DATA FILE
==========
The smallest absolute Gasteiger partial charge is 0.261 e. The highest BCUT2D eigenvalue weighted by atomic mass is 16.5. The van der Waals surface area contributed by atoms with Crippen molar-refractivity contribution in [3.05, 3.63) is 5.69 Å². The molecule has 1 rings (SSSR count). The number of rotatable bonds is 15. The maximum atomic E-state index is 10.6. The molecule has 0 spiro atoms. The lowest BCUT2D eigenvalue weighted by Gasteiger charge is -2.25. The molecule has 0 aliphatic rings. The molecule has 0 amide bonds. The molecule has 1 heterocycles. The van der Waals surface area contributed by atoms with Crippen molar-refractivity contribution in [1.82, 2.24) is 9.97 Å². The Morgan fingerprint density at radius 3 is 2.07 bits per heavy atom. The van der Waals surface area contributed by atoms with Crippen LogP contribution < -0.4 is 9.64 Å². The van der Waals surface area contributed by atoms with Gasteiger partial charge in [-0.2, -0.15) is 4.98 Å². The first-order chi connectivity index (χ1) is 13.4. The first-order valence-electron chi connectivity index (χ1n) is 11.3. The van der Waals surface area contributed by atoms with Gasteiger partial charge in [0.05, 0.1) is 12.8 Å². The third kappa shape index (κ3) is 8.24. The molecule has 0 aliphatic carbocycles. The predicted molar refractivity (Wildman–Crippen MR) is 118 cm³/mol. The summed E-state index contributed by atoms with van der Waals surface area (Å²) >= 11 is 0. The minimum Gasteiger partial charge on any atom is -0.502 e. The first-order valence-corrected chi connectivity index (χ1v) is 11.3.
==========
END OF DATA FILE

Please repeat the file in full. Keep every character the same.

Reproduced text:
The smallest absolute Gasteiger partial charge is 0.261 e. The highest BCUT2D eigenvalue weighted by atomic mass is 16.5. The van der Waals surface area contributed by atoms with Crippen molar-refractivity contribution in [3.05, 3.63) is 5.69 Å². The molecule has 1 rings (SSSR count). The number of rotatable bonds is 15. The maximum atomic E-state index is 10.6. The molecule has 0 spiro atoms. The lowest BCUT2D eigenvalue weighted by Gasteiger charge is -2.25. The molecule has 0 aliphatic rings. The molecule has 0 amide bonds. The molecule has 1 heterocycles. The van der Waals surface area contributed by atoms with Crippen molar-refractivity contribution in [1.82, 2.24) is 9.97 Å². The Morgan fingerprint density at radius 3 is 2.07 bits per heavy atom. The van der Waals surface area contributed by atoms with Crippen LogP contribution < -0.4 is 9.64 Å². The van der Waals surface area contributed by atoms with Gasteiger partial charge in [-0.2, -0.15) is 4.98 Å². The first-order chi connectivity index (χ1) is 13.4. The first-order valence-electron chi connectivity index (χ1n) is 11.3. The van der Waals surface area contributed by atoms with Gasteiger partial charge in [0.05, 0.1) is 12.8 Å². The third kappa shape index (κ3) is 8.24. The molecule has 0 aliphatic carbocycles. The predicted molar refractivity (Wildman–Crippen MR) is 118 cm³/mol. The summed E-state index contributed by atoms with van der Waals surface area (Å²) >= 11 is 0. The minimum Gasteiger partial charge on any atom is -0.502 e. The first-order valence-corrected chi connectivity index (χ1v) is 11.3.